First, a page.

Bill Cutler said:
>What a bummer! Ludwig didn't die from syphilis and had all the fun that
>implies. All he did was drink wine to get his buzz and died early because
>he insisted on drinking it from his favourite lead cup. We could have
>had 15 or 20 Beethoven symphonies (instead of 9 and one uncompleted one),
>but he had to go and drink from a poisonous vessel. From now on, I'm
>drinking my booze out of glasses only.
Although lead was used in pewter cups in the 1800's it was not thought
to be the major cause of Beethoven's poisoning. One of the possible
conclusions of the forensic group that did the analysis (at least as
presented in the Martin book) was that Beethoven preferred a particular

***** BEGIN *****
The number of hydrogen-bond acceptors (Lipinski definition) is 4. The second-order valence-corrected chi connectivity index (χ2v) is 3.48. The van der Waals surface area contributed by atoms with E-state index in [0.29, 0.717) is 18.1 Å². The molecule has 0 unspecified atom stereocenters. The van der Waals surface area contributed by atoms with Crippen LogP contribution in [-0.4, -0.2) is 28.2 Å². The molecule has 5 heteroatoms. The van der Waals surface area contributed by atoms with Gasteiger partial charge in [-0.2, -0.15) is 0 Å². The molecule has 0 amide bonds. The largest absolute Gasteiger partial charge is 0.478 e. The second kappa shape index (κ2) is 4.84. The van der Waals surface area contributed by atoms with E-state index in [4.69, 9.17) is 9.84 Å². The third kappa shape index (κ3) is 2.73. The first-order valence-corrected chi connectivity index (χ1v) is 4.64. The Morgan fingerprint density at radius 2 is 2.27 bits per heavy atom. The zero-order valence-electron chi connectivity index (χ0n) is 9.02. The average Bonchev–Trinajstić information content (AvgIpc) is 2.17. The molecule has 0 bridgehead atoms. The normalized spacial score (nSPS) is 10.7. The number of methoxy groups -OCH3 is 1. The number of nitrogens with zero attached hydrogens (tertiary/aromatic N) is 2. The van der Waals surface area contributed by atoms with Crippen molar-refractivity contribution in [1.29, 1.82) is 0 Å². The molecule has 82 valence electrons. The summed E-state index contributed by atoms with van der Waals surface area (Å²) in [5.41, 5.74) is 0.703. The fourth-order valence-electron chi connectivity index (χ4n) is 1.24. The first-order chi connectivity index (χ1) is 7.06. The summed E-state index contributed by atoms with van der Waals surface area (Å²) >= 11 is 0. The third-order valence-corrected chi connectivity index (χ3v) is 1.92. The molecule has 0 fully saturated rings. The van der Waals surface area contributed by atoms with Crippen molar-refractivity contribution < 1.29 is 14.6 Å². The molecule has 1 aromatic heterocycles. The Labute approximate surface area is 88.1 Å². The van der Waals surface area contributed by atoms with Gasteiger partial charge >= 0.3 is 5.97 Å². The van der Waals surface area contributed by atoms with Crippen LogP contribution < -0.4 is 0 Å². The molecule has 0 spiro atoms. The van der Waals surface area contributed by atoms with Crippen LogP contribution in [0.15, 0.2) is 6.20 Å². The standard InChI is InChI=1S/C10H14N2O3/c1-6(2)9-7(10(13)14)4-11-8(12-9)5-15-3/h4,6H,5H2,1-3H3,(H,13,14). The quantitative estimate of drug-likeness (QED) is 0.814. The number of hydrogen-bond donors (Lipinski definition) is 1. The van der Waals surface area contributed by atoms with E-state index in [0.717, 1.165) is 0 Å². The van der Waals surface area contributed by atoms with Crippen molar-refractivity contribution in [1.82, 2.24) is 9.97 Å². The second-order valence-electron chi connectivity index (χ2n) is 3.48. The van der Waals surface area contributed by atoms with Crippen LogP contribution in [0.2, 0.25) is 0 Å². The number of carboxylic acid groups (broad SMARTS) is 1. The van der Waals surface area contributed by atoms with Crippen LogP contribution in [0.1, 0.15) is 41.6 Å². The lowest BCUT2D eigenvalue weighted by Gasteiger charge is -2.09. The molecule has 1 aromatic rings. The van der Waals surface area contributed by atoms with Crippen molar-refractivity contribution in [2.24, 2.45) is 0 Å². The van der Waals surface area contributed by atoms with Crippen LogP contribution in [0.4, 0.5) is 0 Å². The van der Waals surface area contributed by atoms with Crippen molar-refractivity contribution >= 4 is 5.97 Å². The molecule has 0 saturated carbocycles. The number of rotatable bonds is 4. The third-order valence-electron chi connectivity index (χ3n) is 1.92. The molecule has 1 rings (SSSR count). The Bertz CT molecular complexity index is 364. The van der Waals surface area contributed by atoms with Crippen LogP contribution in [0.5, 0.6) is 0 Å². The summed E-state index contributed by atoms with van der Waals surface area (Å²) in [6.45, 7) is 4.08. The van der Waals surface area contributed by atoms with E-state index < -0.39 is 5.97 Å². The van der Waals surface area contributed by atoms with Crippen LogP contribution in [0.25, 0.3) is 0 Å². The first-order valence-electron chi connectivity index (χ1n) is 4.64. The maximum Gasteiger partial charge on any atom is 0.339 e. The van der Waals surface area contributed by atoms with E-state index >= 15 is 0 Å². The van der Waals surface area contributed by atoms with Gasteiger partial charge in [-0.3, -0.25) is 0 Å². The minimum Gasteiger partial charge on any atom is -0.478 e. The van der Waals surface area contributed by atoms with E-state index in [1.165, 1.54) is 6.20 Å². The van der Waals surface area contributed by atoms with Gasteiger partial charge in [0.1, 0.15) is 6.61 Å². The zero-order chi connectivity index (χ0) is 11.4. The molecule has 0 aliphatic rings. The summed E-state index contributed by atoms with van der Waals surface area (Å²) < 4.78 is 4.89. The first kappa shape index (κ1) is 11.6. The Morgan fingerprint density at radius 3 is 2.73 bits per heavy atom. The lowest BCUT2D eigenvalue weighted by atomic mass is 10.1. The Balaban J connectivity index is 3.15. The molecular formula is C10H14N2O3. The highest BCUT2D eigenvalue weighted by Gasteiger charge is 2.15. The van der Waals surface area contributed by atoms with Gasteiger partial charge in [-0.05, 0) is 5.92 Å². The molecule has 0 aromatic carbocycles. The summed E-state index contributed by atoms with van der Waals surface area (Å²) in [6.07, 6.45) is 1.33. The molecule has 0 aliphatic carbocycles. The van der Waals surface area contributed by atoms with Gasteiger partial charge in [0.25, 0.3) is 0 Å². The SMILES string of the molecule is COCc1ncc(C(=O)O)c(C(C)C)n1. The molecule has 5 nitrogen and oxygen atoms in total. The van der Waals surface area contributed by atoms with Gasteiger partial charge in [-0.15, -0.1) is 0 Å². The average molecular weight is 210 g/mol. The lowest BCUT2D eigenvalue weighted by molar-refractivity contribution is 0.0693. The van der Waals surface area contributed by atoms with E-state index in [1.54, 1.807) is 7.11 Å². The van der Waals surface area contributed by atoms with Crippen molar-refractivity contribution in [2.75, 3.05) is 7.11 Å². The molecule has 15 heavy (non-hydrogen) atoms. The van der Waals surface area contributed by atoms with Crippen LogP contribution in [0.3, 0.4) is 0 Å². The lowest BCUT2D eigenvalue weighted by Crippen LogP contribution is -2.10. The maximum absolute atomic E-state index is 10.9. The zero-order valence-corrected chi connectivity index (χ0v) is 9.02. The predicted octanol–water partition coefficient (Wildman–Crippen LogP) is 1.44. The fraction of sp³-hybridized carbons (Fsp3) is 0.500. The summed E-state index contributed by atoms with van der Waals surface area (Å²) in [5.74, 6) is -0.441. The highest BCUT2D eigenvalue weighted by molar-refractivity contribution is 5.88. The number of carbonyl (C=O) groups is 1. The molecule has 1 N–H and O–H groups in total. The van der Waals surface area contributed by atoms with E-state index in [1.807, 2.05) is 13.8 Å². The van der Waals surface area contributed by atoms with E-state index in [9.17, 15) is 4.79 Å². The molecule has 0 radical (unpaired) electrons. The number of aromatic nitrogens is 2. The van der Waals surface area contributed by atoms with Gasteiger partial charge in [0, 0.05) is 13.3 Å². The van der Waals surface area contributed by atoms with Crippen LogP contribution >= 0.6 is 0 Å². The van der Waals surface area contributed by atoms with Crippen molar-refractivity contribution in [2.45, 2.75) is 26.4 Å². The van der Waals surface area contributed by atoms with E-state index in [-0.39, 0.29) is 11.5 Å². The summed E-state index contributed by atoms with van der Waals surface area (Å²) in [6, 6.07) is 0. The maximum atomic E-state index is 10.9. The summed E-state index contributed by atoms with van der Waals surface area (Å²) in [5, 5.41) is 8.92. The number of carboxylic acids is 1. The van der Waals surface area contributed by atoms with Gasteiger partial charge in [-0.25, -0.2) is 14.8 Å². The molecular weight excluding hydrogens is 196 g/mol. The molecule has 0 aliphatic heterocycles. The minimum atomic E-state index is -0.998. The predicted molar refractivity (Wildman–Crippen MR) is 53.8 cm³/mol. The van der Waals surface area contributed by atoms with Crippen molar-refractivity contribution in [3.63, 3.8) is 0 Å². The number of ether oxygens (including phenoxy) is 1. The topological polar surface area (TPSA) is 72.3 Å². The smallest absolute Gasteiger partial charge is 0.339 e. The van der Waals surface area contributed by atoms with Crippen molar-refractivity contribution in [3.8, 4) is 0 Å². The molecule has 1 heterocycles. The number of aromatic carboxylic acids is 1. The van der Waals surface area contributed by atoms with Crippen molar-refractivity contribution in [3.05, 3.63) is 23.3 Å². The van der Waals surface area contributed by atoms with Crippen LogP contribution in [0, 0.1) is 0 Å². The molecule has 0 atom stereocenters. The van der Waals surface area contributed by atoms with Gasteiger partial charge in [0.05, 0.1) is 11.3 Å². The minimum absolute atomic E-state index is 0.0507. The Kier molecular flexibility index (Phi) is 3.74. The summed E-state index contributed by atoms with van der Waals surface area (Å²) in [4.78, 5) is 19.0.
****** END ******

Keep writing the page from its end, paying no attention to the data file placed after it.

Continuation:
type of white wine which was treated with a process of exposure to lead
on purpose. This was supposed to improve the taste and make young wines
taste like older, better wines. This wine was known as "plumbed wine"
(not plum wine). By about 1810, "plumbed wine" production was greatly
reduced because the population was beginning to notice health effects,
but it was still available to Beethoven.
The speculation of what Beethoven may have, or may have not written if
he had not been affected by his deafness and constant severe gastrointestinal
problems is a debate that will undoubtedly survive well beyond the life
of this list. Did Beethoven's tormented life create the genius? Would
he have been a mediocre composer if he had perfect health and a loving
wife? The debate goes on!